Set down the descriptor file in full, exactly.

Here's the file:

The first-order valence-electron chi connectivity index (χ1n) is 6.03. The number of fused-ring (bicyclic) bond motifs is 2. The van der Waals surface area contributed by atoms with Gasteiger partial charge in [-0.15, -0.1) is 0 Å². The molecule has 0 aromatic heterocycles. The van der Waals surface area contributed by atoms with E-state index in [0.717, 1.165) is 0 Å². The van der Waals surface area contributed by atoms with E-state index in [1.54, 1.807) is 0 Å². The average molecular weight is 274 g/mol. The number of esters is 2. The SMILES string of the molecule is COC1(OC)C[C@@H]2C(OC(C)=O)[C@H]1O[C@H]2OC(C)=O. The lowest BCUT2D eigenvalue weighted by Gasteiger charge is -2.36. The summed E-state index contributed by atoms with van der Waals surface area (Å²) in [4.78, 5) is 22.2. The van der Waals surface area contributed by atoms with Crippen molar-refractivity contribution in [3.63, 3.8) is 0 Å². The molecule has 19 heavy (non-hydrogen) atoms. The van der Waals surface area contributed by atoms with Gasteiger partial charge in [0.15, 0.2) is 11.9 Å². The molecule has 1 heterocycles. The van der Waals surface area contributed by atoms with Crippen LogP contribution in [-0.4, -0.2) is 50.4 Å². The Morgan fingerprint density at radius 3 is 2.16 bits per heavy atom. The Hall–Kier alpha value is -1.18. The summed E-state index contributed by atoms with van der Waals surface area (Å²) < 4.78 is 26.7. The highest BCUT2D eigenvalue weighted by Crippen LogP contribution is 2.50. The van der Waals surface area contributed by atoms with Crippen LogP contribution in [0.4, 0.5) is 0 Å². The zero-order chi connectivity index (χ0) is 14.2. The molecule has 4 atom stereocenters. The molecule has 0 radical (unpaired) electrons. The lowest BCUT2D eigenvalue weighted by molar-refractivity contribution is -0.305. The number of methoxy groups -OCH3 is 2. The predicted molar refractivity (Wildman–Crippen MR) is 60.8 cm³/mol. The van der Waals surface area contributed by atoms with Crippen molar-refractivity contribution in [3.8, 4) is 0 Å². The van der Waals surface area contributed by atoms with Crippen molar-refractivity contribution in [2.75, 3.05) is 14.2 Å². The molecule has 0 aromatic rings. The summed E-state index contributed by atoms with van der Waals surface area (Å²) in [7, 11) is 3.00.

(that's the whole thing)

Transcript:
The first-order valence-electron chi connectivity index (χ1n) is 6.03. The number of fused-ring (bicyclic) bond motifs is 2. The van der Waals surface area contributed by atoms with Gasteiger partial charge in [-0.15, -0.1) is 0 Å². The molecule has 0 aromatic heterocycles. The van der Waals surface area contributed by atoms with E-state index in [0.717, 1.165) is 0 Å². The van der Waals surface area contributed by atoms with E-state index in [1.54, 1.807) is 0 Å². The average molecular weight is 274 g/mol. The number of esters is 2. The SMILES string of the molecule is COC1(OC)C[C@@H]2C(OC(C)=O)[C@H]1O[C@H]2OC(C)=O. The lowest BCUT2D eigenvalue weighted by Gasteiger charge is -2.36. The summed E-state index contributed by atoms with van der Waals surface area (Å²) in [4.78, 5) is 22.2. The van der Waals surface area contributed by atoms with Crippen molar-refractivity contribution in [3.63, 3.8) is 0 Å². The molecule has 19 heavy (non-hydrogen) atoms. The van der Waals surface area contributed by atoms with Gasteiger partial charge in [0.15, 0.2) is 11.9 Å². The molecule has 1 heterocycles. The van der Waals surface area contributed by atoms with Crippen LogP contribution in [-0.4, -0.2) is 50.4 Å². The Morgan fingerprint density at radius 3 is 2.16 bits per heavy atom. The Hall–Kier alpha value is -1.18. The summed E-state index contributed by atoms with van der Waals surface area (Å²) < 4.78 is 26.7. The highest BCUT2D eigenvalue weighted by Crippen LogP contribution is 2.50. The van der Waals surface area contributed by atoms with Crippen LogP contribution in [0.4, 0.5) is 0 Å². The zero-order chi connectivity index (χ0) is 14.2. The molecule has 4 atom stereocenters. The molecule has 0 radical (unpaired) electrons. The lowest BCUT2D eigenvalue weighted by molar-refractivity contribution is -0.305. The number of methoxy groups -OCH3 is 2. The predicted molar refractivity (Wildman–Crippen MR) is 60.8 cm³/mol. The van der Waals surface area contributed by atoms with Crippen molar-refractivity contribution in [3.8, 4) is 0 Å². The van der Waals surface area contributed by atoms with Crippen molar-refractivity contribution in [2.75, 3.05) is 14.2 Å². The molecule has 0 aromatic rings. The summed E-state index contributed by atoms with van der Waals surface area (Å²) in [7, 11) is 3.00.